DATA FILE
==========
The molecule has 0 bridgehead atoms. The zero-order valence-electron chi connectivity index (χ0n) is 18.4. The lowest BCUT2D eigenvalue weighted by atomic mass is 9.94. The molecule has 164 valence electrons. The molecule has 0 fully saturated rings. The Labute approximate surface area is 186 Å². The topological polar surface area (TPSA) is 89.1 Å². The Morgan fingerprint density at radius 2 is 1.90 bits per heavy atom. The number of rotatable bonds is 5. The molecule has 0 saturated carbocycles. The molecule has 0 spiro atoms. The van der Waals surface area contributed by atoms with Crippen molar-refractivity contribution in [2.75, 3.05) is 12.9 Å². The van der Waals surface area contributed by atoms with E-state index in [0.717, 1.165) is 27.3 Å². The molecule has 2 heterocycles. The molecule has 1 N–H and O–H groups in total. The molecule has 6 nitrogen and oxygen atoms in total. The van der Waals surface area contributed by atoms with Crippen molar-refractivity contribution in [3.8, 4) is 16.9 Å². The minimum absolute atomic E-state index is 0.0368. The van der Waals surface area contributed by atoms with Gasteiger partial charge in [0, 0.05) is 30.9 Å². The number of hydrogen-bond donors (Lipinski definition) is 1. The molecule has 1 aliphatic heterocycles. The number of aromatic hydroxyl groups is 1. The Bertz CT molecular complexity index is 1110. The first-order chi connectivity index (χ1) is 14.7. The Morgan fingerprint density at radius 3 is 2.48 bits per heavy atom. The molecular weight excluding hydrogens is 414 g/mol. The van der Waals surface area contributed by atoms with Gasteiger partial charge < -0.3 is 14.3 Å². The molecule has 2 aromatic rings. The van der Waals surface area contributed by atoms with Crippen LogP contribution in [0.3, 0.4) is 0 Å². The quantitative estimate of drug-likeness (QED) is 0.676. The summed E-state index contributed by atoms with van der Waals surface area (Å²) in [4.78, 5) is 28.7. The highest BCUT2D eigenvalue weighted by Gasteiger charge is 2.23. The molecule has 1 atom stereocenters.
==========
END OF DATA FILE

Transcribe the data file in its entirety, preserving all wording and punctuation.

The molecule has 0 bridgehead atoms. The zero-order valence-electron chi connectivity index (χ0n) is 18.4. The lowest BCUT2D eigenvalue weighted by atomic mass is 9.94. The molecule has 164 valence electrons. The molecule has 0 fully saturated rings. The Labute approximate surface area is 186 Å². The topological polar surface area (TPSA) is 89.1 Å². The Morgan fingerprint density at radius 2 is 1.90 bits per heavy atom. The number of rotatable bonds is 5. The molecule has 0 saturated carbocycles. The molecule has 0 spiro atoms. The van der Waals surface area contributed by atoms with Crippen molar-refractivity contribution in [2.75, 3.05) is 12.9 Å². The van der Waals surface area contributed by atoms with E-state index in [0.717, 1.165) is 27.3 Å². The molecule has 2 heterocycles. The molecule has 1 N–H and O–H groups in total. The molecule has 6 nitrogen and oxygen atoms in total. The van der Waals surface area contributed by atoms with Crippen molar-refractivity contribution in [3.8, 4) is 16.9 Å². The minimum absolute atomic E-state index is 0.0368. The van der Waals surface area contributed by atoms with Gasteiger partial charge in [0, 0.05) is 30.9 Å². The number of hydrogen-bond donors (Lipinski definition) is 1. The molecule has 1 aliphatic heterocycles. The number of aromatic hydroxyl groups is 1. The Bertz CT molecular complexity index is 1110. The first-order chi connectivity index (χ1) is 14.7. The Morgan fingerprint density at radius 3 is 2.48 bits per heavy atom. The molecular weight excluding hydrogens is 414 g/mol. The van der Waals surface area contributed by atoms with Gasteiger partial charge < -0.3 is 14.3 Å². The molecule has 2 aromatic rings. The van der Waals surface area contributed by atoms with Crippen LogP contribution in [0.3, 0.4) is 0 Å². The quantitative estimate of drug-likeness (QED) is 0.676. The summed E-state index contributed by atoms with van der Waals surface area (Å²) in [4.78, 5) is 28.7. The highest BCUT2D eigenvalue weighted by Gasteiger charge is 2.23. The molecule has 1 atom stereocenters.